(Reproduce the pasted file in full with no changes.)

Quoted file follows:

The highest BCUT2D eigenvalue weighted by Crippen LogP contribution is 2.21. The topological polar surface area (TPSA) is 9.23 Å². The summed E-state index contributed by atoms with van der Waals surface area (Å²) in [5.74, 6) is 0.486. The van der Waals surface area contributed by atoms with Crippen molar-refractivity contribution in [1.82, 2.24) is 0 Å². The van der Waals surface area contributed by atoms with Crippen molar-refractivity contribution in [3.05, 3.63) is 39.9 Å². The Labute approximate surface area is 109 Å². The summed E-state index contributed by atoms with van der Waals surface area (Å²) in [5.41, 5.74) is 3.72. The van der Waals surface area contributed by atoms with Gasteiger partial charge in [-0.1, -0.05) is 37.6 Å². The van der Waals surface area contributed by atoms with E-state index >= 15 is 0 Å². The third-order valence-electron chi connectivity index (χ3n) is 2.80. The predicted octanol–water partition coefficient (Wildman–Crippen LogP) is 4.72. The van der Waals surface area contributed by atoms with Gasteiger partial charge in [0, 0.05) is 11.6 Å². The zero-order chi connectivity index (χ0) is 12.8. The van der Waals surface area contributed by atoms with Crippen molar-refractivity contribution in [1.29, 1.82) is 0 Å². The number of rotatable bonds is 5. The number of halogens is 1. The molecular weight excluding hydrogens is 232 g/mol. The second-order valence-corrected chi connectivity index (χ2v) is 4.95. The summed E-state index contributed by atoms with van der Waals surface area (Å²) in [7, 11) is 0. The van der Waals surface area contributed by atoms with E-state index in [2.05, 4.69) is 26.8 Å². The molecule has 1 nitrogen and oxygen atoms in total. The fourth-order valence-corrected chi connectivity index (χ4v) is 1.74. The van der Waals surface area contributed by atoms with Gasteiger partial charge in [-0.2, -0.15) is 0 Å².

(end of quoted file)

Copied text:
The highest BCUT2D eigenvalue weighted by Crippen LogP contribution is 2.21. The topological polar surface area (TPSA) is 9.23 Å². The summed E-state index contributed by atoms with van der Waals surface area (Å²) in [5.74, 6) is 0.486. The van der Waals surface area contributed by atoms with Crippen molar-refractivity contribution in [1.82, 2.24) is 0 Å². The van der Waals surface area contributed by atoms with Crippen molar-refractivity contribution in [3.05, 3.63) is 39.9 Å². The Labute approximate surface area is 109 Å². The summed E-state index contributed by atoms with van der Waals surface area (Å²) in [5.41, 5.74) is 3.72. The van der Waals surface area contributed by atoms with Gasteiger partial charge in [-0.1, -0.05) is 37.6 Å². The van der Waals surface area contributed by atoms with E-state index >= 15 is 0 Å². The third-order valence-electron chi connectivity index (χ3n) is 2.80. The predicted octanol–water partition coefficient (Wildman–Crippen LogP) is 4.72. The van der Waals surface area contributed by atoms with Gasteiger partial charge in [0, 0.05) is 11.6 Å². The zero-order chi connectivity index (χ0) is 12.8. The van der Waals surface area contributed by atoms with Crippen molar-refractivity contribution in [1.29, 1.82) is 0 Å². The number of rotatable bonds is 5. The number of halogens is 1. The molecular weight excluding hydrogens is 232 g/mol. The second-order valence-corrected chi connectivity index (χ2v) is 4.95. The summed E-state index contributed by atoms with van der Waals surface area (Å²) in [7, 11) is 0. The van der Waals surface area contributed by atoms with E-state index in [2.05, 4.69) is 26.8 Å². The molecule has 1 nitrogen and oxygen atoms in total. The fourth-order valence-corrected chi connectivity index (χ4v) is 1.74. The van der Waals surface area contributed by atoms with Gasteiger partial charge in [-0.2, -0.15) is 0 Å².